General election – bad news for non-doms

Stephen Smith, Legal Director, CMS

All bad news

In the run up to the general election next Thursday, each of the main political parties has proposed changes to the taxation of UK resident non-domiciliaries (“non-doms”).

The statements made in published manifestos and by party leaders during interviews are summarised below.  These provide the best available indication as to what changes are likely to be in store.  Unfortunately, it is all bad news for non-doms.

Current rules

Non-doms currently pay tax on UK income and capital gains but can choose to be taxed on the remittance basis on their foreign income and gains, meaning that they only pay UK tax on foreign income and gains which are remitted to the UK.

Non-doms who have been resident in the UK for more than seven years are generally required to pay an annual charge in order to take advantage of the remittance basis. For the tax year 2012-13, of the 115,000 declared non-doms in the UK, only 46,700 took advantage of the remittance basis and only 5,100 of those paid the remittance charge.

Labour

Labour leader Ed Milliband described the current non-dom rules as “indefensible”, saying that they “make Britain an offshore tax haven”, and proposes to scrap these rules.  He rejected claims that this would lead to an exodus of wealthy businesspeople. “When we introduced tougher rules in 2008, people said [non-doms] would leave the country,” said Milliband. “That isn’t what has happened”.

Labour’s stated aim is to tax anyone using the UK as a ‘permanent home’ on their worldwide income and gains; in other words in the same way as a UK resident and domiciled individual.  Staying in the UK in excess of a set period, perhaps between two and four years, is likely to mean that the UK has become that person’s permanent home.  (The Conservatives claim that, as a result, all Labour are really proposing is a change in the period during which a person can be classed as a non-dom.)

These rules could come into effect from as early as April 2016, although non-doms who currently use the remittance basis could have a few years to adjust their tax affairs.

Conservatives

The Conservatives have pledged to increase the annual remittance basis charges which are currently £30,000, £60,000 or £90,000 for those who have been UK resident for broadly 7, 12 and 17 years respectively.  No indication has been given as to the amounts of any increased charges.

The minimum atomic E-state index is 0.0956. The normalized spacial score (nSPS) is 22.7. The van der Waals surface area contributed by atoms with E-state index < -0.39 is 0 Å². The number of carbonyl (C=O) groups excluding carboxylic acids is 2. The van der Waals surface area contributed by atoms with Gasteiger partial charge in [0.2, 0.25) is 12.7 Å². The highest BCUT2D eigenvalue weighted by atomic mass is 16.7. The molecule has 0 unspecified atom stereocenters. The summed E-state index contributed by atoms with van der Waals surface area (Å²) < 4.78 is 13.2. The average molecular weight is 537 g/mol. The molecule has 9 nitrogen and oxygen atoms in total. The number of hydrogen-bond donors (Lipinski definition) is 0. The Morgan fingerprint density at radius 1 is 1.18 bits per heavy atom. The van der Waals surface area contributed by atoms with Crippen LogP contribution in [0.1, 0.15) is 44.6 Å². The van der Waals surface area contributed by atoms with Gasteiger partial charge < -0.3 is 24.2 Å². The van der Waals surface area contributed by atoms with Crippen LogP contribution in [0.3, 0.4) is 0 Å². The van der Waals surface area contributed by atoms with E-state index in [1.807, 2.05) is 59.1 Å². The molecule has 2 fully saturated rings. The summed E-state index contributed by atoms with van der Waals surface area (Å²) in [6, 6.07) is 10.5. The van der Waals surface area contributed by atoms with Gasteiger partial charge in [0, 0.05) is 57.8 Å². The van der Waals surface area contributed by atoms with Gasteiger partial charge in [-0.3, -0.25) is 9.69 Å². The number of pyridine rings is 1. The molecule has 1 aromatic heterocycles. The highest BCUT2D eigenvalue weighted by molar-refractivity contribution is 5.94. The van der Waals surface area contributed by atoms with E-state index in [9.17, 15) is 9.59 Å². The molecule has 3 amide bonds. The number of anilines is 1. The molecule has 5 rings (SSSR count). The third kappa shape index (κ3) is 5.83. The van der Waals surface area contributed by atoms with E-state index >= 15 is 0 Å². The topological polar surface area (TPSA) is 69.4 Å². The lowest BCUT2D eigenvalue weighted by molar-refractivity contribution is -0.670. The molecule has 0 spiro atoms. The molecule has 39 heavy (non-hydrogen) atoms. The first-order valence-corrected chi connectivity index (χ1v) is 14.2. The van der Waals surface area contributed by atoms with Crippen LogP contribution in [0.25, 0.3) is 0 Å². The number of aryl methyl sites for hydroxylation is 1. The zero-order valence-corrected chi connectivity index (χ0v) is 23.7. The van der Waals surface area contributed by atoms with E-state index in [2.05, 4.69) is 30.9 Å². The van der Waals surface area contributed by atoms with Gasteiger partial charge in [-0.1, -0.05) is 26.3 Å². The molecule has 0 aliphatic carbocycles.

Chancellor George Osborne has also indicated that the Conservatives are considering abolishing the system whereby parents who are long-term UK residents can pass their non-dom status to their children.

Liberal Democrats

The Liberal Democrats have also pledged to increase the minimum annual charge for remittance basis taxpayers to £50,000 and the maximum annual charge to £150,000.

They have made it clear they oppose the fact that non-dom status can be inherited by the children of long-term UK resident parents.

Scottish National Party

The SNP prosposes to abolish the non-dom rules.

Inheritance tax

Currently, non-doms are subject to inheritance tax only on their assets which are situated in the UK (unless they are very long term UK residents) whereas UK domiciliaries are subject to the charge on all their assets.

If the new Government removes or restricts the favourable income and capital gains tax rules for non-doms, it may be tempted to remove the inheritance tax advantages currently enjoyed by non-doms.

There has been no indication in statements made by the major parties that wholesale changes to the inheritance tax system are proposed, although the UK Independence Party proposes to abolish inheritance tax entirely and the Green Party proposes to amend its structure.

The only way is up

While most of these statements are short on detail, it seems clear that whatever the outcome of the general election next week, the tax burden for non-doms is heading in one direction – up.

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